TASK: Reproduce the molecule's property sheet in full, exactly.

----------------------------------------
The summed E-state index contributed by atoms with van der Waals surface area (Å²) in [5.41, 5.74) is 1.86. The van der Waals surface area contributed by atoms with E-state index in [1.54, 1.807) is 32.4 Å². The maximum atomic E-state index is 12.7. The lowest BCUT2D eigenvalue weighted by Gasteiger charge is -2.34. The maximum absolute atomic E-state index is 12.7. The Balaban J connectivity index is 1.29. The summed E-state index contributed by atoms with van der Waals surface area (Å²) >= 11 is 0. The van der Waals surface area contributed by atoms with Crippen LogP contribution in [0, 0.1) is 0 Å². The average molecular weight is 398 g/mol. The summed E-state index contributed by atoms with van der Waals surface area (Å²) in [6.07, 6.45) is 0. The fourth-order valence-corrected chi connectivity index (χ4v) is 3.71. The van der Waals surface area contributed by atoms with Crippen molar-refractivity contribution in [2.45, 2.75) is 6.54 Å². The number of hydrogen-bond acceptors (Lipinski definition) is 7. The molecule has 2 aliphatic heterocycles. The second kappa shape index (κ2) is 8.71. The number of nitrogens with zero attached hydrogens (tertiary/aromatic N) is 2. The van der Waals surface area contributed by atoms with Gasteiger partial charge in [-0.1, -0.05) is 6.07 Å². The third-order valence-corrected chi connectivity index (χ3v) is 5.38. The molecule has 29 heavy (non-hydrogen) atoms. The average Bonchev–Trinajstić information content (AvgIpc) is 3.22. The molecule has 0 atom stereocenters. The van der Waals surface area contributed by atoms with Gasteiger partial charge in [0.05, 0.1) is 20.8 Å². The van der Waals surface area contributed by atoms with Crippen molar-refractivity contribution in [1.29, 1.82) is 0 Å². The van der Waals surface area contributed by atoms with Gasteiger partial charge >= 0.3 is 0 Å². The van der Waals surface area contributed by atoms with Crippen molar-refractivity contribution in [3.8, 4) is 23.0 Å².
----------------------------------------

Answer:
The summed E-state index contributed by atoms with van der Waals surface area (Å²) in [5.41, 5.74) is 1.86. The van der Waals surface area contributed by atoms with E-state index in [1.54, 1.807) is 32.4 Å². The maximum atomic E-state index is 12.7. The lowest BCUT2D eigenvalue weighted by Gasteiger charge is -2.34. The maximum absolute atomic E-state index is 12.7. The Balaban J connectivity index is 1.29. The summed E-state index contributed by atoms with van der Waals surface area (Å²) >= 11 is 0. The van der Waals surface area contributed by atoms with Crippen LogP contribution in [0, 0.1) is 0 Å². The average molecular weight is 398 g/mol. The summed E-state index contributed by atoms with van der Waals surface area (Å²) in [6.07, 6.45) is 0. The fourth-order valence-corrected chi connectivity index (χ4v) is 3.71. The van der Waals surface area contributed by atoms with Crippen molar-refractivity contribution in [2.45, 2.75) is 6.54 Å². The number of hydrogen-bond acceptors (Lipinski definition) is 7. The molecule has 2 aliphatic heterocycles. The second kappa shape index (κ2) is 8.71. The number of nitrogens with zero attached hydrogens (tertiary/aromatic N) is 2. The van der Waals surface area contributed by atoms with Gasteiger partial charge in [-0.1, -0.05) is 6.07 Å². The third-order valence-corrected chi connectivity index (χ3v) is 5.38. The molecule has 29 heavy (non-hydrogen) atoms. The average Bonchev–Trinajstić information content (AvgIpc) is 3.22. The molecule has 0 atom stereocenters. The van der Waals surface area contributed by atoms with Gasteiger partial charge in [0.05, 0.1) is 20.8 Å². The van der Waals surface area contributed by atoms with Crippen molar-refractivity contribution in [1.29, 1.82) is 0 Å². The van der Waals surface area contributed by atoms with Gasteiger partial charge >= 0.3 is 0 Å². The van der Waals surface area contributed by atoms with Crippen molar-refractivity contribution in [3.8, 4) is 23.0 Å².